Sparkles Home-based Childcare and Education 2 - 26/07/2018

1 Evaluation of Sparkles Home-based Childcare and Education 2

How well placed is Sparkles Home-based Childcare and Education 2 to promote positive learning outcomes for children?

Not well placed

Requires further development

Well placed

Very well placed

ERO's findings that support this overall judgement are summarised below.

Background

Sparkles Home-based Childcare and Education 2 is one of two networks that operate across West, Central, North and East Auckland. It is licensed for 80 children from birth to five years of age, with up to 60 children under two years of age. Most of the children are of Chinese heritage. This is the first report for this network since its establishment in 2016.

The two owner/directors work alongside four qualified coordinators, two of whom are dedicated to this network. Coordinators oversee the delivery of the curriculum by 45 educators who work with up to four children in homebased settings. Most educators are Chinese, and some are family members or grandparents of the children in their care. They receive regular coaching and mentoring from visiting teachers. This supports them to deliver an early learning programme that aligns with Te Whāriki, the early childhood curriculum.

Sparkles Home-based Childcare and Education's vision expresses a strong commitment to early childhood education through rich learning opportunities in home settings. High expectations for children's learning through play and promoting children's sense of belonging, wellbeing and cultural diversity are prioritised. The importance of te Tiriti o Waitangi is acknowledged.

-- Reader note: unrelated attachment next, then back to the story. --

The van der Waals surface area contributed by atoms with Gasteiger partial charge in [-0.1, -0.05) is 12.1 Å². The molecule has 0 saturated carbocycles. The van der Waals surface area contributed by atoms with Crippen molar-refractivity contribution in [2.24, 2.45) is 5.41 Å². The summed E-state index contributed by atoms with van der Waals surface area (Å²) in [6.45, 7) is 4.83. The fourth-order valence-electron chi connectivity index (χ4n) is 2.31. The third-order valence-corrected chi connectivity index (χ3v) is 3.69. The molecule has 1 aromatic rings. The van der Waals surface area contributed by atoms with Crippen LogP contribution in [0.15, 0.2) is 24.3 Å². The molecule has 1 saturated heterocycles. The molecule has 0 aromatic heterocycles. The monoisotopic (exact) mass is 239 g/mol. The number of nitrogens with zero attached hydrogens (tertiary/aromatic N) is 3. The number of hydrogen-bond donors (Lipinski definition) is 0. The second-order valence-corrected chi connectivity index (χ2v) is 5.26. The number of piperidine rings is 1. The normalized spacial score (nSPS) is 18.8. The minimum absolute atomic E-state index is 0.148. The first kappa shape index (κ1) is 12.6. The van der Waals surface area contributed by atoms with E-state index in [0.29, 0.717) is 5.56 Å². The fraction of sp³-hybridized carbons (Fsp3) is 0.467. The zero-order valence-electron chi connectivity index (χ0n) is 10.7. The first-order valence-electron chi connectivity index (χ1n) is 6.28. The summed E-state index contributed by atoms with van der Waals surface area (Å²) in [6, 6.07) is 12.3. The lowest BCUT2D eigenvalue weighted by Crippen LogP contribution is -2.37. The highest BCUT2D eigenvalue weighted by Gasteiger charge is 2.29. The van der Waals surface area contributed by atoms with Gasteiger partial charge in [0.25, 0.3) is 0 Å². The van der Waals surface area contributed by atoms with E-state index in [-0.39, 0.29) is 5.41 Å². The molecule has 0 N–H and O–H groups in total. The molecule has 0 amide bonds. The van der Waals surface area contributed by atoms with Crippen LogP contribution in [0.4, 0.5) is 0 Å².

This is the first review of the service's second network. Leaders and coordinators have focused on embedding policies and systems to support the provision of good quality education and care.

The Review Findings

Children and educators are well matched. Positive and respectful relationships are nurtured and valued. Children and their parents are well supported. Parents are well informed about their children's learning and development.

Ensuring that children are happy and engaged in learning through meaningful play is an important goal for this service. Older children are encouraged to use self-help skills to build their confidence and independence. There is good provision for younger children, and a strong commitment to well-resourced learning environments.

Children's wellbeing is a strong focus. This helps to build trusting and responsive relationships between educators, children and their whānau. Coordinators use information technologies and social media to share children’s learning with parents. They invite parent feedback and celebrate children's learning and development.

Educators are encouraged and supported to further their knowledge of Te Whāriki. They demonstrate varying levels of understanding about planning and assessment practices. Coordinators willingly share their understanding of planning, assessment and evaluation and continue to model these practices for educators.

Relevant professional learning is available for all educators and coordinators. Further professional learning for educators in assessment and planning would help support more positive outcomes for children.